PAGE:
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Mapping Pathways: Approaches to Preventing HIV

July 15, 2013

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Mapping Pathways recently released a landmark report that urges local communities to prevent HIV by considering strategic use of antiretroviral drugs.

That can be a confusing statement, so let’s unpack it. Antiretrovirals (ARVs) are medications used to treat HIV; however, doctors can also prescribe them to prevent HIV.

When people take ARVs before they are potentially exposed to HIV, this practice is called PrEP (pre-exposure prophylaxis). When drugs are taken after a potential exposure, it’s called PEP (post-exposure prophylaxis), which prevents the virus from taking hold.

There are, however, barriers to accessing these prevention methods. PEP has been around for quite some time and still, very few people know about it. PrEP, on the other hand, is practically brand new, so we are learning how to educate communities and provide access.

Mapping Pathways is a community-led research project on the strategic use of ARVs for HIV prevention. It involves RAND Europe, the AIDS Foundation of Chicago, and other partners in India, South Africa, and the United States.

The group engaged more than 1,000 community respondents with an online survey and interviewed several dozen leaders, including policy experts, program implementers, health care professionals, and advocates. Participants rated the importance of various ARV-based prevention strategies, shared their perspectives regarding barriers to implementation, and suggested ways to make informed decisions about ARV-based strategies.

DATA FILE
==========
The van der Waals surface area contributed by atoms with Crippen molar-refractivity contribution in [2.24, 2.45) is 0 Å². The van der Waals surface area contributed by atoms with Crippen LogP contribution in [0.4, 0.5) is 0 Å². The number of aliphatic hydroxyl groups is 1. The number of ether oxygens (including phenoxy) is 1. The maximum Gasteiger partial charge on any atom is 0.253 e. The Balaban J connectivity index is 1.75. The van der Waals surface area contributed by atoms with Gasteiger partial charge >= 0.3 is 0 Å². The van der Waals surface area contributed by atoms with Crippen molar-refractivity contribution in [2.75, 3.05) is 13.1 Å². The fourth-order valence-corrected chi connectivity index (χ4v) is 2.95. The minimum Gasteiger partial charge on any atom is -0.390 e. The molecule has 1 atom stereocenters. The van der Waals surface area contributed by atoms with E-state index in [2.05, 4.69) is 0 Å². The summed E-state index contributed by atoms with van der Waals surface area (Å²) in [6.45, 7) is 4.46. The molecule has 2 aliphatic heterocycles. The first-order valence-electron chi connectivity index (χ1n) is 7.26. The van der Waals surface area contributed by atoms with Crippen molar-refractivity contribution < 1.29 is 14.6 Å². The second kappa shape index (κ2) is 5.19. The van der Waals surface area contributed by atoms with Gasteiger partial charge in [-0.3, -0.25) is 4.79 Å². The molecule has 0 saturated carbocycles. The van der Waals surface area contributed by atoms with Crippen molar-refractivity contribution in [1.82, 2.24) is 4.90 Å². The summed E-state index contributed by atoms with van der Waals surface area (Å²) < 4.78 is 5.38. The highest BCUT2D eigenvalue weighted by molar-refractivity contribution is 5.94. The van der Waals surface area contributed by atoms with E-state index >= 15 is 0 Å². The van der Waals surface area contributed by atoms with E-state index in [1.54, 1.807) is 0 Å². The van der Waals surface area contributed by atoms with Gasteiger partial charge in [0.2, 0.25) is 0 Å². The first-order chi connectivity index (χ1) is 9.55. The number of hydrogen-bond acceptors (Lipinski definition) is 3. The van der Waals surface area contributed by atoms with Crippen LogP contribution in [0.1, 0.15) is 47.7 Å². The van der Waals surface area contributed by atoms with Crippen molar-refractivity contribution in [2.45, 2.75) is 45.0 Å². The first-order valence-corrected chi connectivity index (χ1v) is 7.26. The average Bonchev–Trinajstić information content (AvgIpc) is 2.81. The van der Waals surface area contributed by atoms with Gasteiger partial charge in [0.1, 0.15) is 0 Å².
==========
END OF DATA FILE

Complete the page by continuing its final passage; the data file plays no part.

Community members in each country consistently agreed they must address three key challenges in order to maximize the prevention potential of ARV drugs:

•    First, structural issues, such as proximity to appropriate health care and other social determinants of health, affect access to ARVs, and these are as important as individual-level behaviors.
•    Second, policymakers, funders, and prevention programmers need more information about implementation, in order to determine what mix of ARV-based prevention strategies, if any, are appropriate.
•    The third challenge is to adapt ARV-based prevention strategies for local contexts, as reflected in the book’s foreword by Archbishop Desmond Tutu (“All science is local”).

AIDS Foundation of Chicago’s Jim Pickett and Jessica Terlikowski, who have worked on the Mapping Pathways project since its inception in 2011, have recorded a series of short podcasts to discuss various aspects of ARV-based prevention as inspired by the report.

Below are the first three episodes in the podcast. You can also visit the Mapping Pathways website for future podcasts and to read the report.





Categorized under Inside Story.

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